Much like we now expect every company to have a website and perhaps a social media presence, the academic industry is becoming even more digitally focused. Many academic degrees are connected to the digital sphere, from programming to digital creative arts. These degrees really do not require you to attend a physical university and sit through the lectures. Several universities already provide online courses that they certify, and I expect this trend to continue in line with the rising expectation people have about instant access, and widespread availability of services through the internet.

How do you think your job will change in relation to the changes in the planet and society?

To be a successful academic you need to have high autonomy, motivation, vision and critical thinking, backed up by strong ethics and communication skills. I don’t think these high-level requirements will change. Right now, and in the future, I see that we need more people who can work across disciplines and industries, with a variety of technical and social skills. It is easier than ever to learn a new skill online, and being able to fit into different industries and cultures can promote collaboration, which we all so desperately need in the ever-more connected world we live in.

Maria Eftimova


What’s your job like?

Civil engineers who work in the wastewater sector have developed wastewater treatment plants to protect the environment and provide clean water. Only 1% of all water on Earth is freshwater for drinking. Globally we are in a water crisis. There is an increasing demand for water and as populations increase, the need for water increases. Essential for life, clean water is one of the most important natural resources on the planet. Wastewater is also a valuable resource. It contains many harmful substances and cannot be released back into the environment until it is treated. Wastewater treatment restores the water supply and protects the planet from toxins. Wastewater treatment is essential for human health and the environment preservation.

What do you think will happen with your job in the future?

As populations grow in our towns and cities, we are seeing vacant land becoming a lot less accessible; therefore, space would have to be utilised more efficiently. A wastewater treatment plant in the future would have to incorporate new methods that consume a much smaller footprint. Additionally, tomorrow’s treatment plants would have to look at reducing their electrical energy consumption and create processes in which emissions are reduced.

How do you think your job will change in relation to the changes in the planet and society?

I believe that my industry will become more energy efficient and new innovations could change the way we purify water, making the process a lot faster and cheaper. Skills needed to meet these future demands include leadership skills, ability to work well in a team and the ability to be innovative.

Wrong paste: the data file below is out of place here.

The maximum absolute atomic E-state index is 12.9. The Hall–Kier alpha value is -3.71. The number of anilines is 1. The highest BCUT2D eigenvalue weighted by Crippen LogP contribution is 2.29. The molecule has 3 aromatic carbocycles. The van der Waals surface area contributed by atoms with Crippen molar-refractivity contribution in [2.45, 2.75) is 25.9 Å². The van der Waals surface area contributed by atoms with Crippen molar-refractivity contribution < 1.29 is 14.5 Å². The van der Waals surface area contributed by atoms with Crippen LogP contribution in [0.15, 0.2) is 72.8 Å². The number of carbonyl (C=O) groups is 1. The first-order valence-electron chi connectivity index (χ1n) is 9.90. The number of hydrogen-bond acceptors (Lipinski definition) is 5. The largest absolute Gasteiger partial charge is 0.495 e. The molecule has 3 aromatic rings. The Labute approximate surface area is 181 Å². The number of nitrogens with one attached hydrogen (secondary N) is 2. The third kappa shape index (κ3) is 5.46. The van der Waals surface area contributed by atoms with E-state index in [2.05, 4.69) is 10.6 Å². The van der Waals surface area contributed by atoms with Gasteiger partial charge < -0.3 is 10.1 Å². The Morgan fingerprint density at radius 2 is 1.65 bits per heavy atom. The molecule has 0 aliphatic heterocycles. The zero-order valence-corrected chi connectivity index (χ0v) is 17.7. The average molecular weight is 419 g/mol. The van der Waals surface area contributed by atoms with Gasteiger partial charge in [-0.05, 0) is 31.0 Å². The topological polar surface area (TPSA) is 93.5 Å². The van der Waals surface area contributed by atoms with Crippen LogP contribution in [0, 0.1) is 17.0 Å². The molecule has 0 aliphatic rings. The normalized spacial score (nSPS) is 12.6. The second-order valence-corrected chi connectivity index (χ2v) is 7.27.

What does the term ‘diversity’ mean to you?

Diversity in regard to biodiversity boosts ecosystem productivity where each species, no matter how small, all have an important role to play. For example, a larger number of plant species means a greater variety of crops. Greater species diversity ensures natural sustainability for all life forms. Improvements in wastewater treatment in the UK over the past 30 years are linked to improvements in river biodiversity. The water results in being cleaner due to a reduction in ammonia (a chemical present in human sewage that is potentially toxic to animals).

Nicola Edwards


A woman in a lab coat in a laboratory

What’s your job like?

Our world is facing a problem of overpopulation, limited resources and inequality. Biomedical research must keep up to ensure healthcare is available to all, especially those who need it the most. One way of doing this is to increase understanding of complex conditions and make the process of diagnosis more efficient so that patients can be treated quickly.

Research is crucial because otherwise people will not be diagnosed or will be given ineffective treatment, if they have access to treatment at all. Research has the power to save lives and reduce suffering, which is key to human survival. I believe the future of biomedical research lies in tackling health inequality and addressing the needs of a growing population with restricted resources.

This can be achieved by expanding our understanding of under-researched, or otherwise ‘complex’, areas such as lupus, female health and conditions that affect minority groups. We also need research to create efficient and widely available technologies, such as personalised medicine, to treat the individual in a rapidly shifting world. The threats of overpopulation and limited resources mean our future treatments will need to be both affordable and effective—antibiotic resistance is becoming a huge problem and we need to find alternative solutions fast!